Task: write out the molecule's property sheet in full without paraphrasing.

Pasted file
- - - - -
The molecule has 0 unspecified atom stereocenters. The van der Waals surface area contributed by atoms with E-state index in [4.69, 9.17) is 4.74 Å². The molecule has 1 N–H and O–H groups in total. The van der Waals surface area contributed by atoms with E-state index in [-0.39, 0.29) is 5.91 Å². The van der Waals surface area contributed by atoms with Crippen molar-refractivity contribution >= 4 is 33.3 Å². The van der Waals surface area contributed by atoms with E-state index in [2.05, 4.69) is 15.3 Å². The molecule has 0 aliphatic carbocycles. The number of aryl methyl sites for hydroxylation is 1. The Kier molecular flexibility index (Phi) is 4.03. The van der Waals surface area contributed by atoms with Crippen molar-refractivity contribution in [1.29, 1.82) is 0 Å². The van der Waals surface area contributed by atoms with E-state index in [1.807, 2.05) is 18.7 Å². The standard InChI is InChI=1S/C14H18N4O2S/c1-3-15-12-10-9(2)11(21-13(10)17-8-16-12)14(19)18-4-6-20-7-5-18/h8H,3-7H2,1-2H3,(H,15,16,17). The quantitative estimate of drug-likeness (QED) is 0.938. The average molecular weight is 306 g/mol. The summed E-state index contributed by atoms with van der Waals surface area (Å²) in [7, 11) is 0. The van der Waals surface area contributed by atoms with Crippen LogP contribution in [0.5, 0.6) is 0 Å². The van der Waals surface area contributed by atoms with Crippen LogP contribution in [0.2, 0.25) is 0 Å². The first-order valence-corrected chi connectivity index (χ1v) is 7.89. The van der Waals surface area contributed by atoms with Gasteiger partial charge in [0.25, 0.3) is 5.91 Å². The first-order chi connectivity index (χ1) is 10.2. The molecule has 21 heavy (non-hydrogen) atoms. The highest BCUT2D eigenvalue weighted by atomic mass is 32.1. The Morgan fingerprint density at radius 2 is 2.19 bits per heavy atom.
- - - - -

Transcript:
The molecule has 0 unspecified atom stereocenters. The van der Waals surface area contributed by atoms with E-state index in [4.69, 9.17) is 4.74 Å². The molecule has 1 N–H and O–H groups in total. The van der Waals surface area contributed by atoms with E-state index in [-0.39, 0.29) is 5.91 Å². The van der Waals surface area contributed by atoms with Crippen molar-refractivity contribution >= 4 is 33.3 Å². The van der Waals surface area contributed by atoms with E-state index in [2.05, 4.69) is 15.3 Å². The molecule has 0 aliphatic carbocycles. The number of aryl methyl sites for hydroxylation is 1. The Kier molecular flexibility index (Phi) is 4.03. The van der Waals surface area contributed by atoms with Crippen molar-refractivity contribution in [1.29, 1.82) is 0 Å². The van der Waals surface area contributed by atoms with E-state index in [1.807, 2.05) is 18.7 Å². The standard InChI is InChI=1S/C14H18N4O2S/c1-3-15-12-10-9(2)11(21-13(10)17-8-16-12)14(19)18-4-6-20-7-5-18/h8H,3-7H2,1-2H3,(H,15,16,17). The quantitative estimate of drug-likeness (QED) is 0.938. The average molecular weight is 306 g/mol. The summed E-state index contributed by atoms with van der Waals surface area (Å²) in [7, 11) is 0. The van der Waals surface area contributed by atoms with Crippen LogP contribution in [0.5, 0.6) is 0 Å². The van der Waals surface area contributed by atoms with Crippen LogP contribution in [0.2, 0.25) is 0 Å². The first-order valence-corrected chi connectivity index (χ1v) is 7.89. The van der Waals surface area contributed by atoms with Gasteiger partial charge in [0.25, 0.3) is 5.91 Å². The first-order chi connectivity index (χ1) is 10.2. The molecule has 21 heavy (non-hydrogen) atoms. The highest BCUT2D eigenvalue weighted by atomic mass is 32.1. The Morgan fingerprint density at radius 2 is 2.19 bits per heavy atom.